Wild Homes for Wildlife
Upcycling with IKEA in the Royal Borough of Greenwich
With wildlife in London increasingly under threat, experts suggest building safe, suitable homes for wild animals. With IKEA’s most sustainable store to date opening on the Greenwich Peninsula in early 2019, seven designers were asked to build amazing houses for birds, hedgehogs and other wildlife in the local area.
Beep Studio were asked to design and create ‘Animal Homes’ using up-cycled IKEA products, getting people excited about helping local wildlife by turning the ordinary into something extraordinary.
The resulting design is a flock of nesting boxes for families of birds, springing from a timber pole like blossom.
This cluster of homes for birds is adapted from IKEA’s ‘Stråla’ table lamp base, combined with the Studio’s own ‘Zone’ shade to create eye catching impact from minimal components. The Studio was keen for the installation to be fully three-dimensional, so it is best enjoyed by non-avian visitors ‘in the round’ on site at Sutcliffe Park.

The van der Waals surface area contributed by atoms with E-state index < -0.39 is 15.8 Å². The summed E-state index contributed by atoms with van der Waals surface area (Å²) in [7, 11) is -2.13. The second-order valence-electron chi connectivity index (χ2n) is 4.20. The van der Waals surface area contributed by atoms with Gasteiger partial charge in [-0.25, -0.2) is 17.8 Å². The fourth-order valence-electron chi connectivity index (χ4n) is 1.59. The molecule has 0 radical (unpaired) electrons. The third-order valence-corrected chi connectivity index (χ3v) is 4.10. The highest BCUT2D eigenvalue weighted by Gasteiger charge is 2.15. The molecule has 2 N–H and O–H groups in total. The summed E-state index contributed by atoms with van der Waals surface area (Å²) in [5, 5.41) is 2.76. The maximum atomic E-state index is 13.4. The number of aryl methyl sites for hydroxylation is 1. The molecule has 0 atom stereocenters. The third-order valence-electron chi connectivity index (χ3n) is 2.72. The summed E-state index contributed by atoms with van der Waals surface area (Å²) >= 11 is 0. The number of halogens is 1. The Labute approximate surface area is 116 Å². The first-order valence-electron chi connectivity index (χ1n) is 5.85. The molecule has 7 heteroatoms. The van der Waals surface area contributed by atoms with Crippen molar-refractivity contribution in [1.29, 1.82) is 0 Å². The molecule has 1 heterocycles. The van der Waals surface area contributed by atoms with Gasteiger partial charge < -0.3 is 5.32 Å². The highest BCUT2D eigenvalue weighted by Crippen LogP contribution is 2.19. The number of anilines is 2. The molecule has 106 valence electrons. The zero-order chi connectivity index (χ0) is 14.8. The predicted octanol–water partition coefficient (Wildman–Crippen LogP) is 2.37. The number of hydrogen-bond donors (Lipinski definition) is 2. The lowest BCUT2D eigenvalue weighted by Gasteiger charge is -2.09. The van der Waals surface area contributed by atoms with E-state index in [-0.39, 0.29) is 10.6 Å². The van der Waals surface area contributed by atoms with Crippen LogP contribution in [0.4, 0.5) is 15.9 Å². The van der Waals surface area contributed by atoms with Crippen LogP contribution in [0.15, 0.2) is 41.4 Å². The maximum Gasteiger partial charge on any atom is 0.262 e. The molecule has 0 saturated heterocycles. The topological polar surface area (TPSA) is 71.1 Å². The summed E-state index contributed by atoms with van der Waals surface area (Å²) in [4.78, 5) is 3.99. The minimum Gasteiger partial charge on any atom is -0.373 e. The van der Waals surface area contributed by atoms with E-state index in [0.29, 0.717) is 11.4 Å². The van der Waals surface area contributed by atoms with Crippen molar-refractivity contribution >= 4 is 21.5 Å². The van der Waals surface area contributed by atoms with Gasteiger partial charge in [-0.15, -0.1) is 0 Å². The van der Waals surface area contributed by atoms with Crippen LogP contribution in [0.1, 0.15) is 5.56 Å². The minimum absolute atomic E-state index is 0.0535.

The studio worked with wildlife expert Dusty Gedge to discuss the end users and their individual needs. Three sizes of shade allow for a range of birds to use the nesting boxes: entrance holes are sized to provide the perfect access for the intended homeowners, and to limit access to unwanted intruders.
Small – Blue Tits
Medium – Robins & Great Tits, and
Large - Starlings.
Not all the pods are nesting habitats – some store materials like wool and hay for lining nests, whilst others store foods such as fat and seeds.
Beep Studio writes:
”We’ve given our installation the Swedish name ‘Mundstråla’, which translates into English as ‘Moonbeam’. Inspiration came from the components - the name of the IKEA base and the shape of our ‘Zone’ shade.”
The design was fully modelled in 3D, after which lampshade components were assembled at Beep Studio’s offices, with the eucalyptus wood telegraph pole prepared in the adjacent workshop. Production then moved to site, with a total of 32 shades mounted on the pole before installation by the Parks team from the Royal Borough of Greenwich.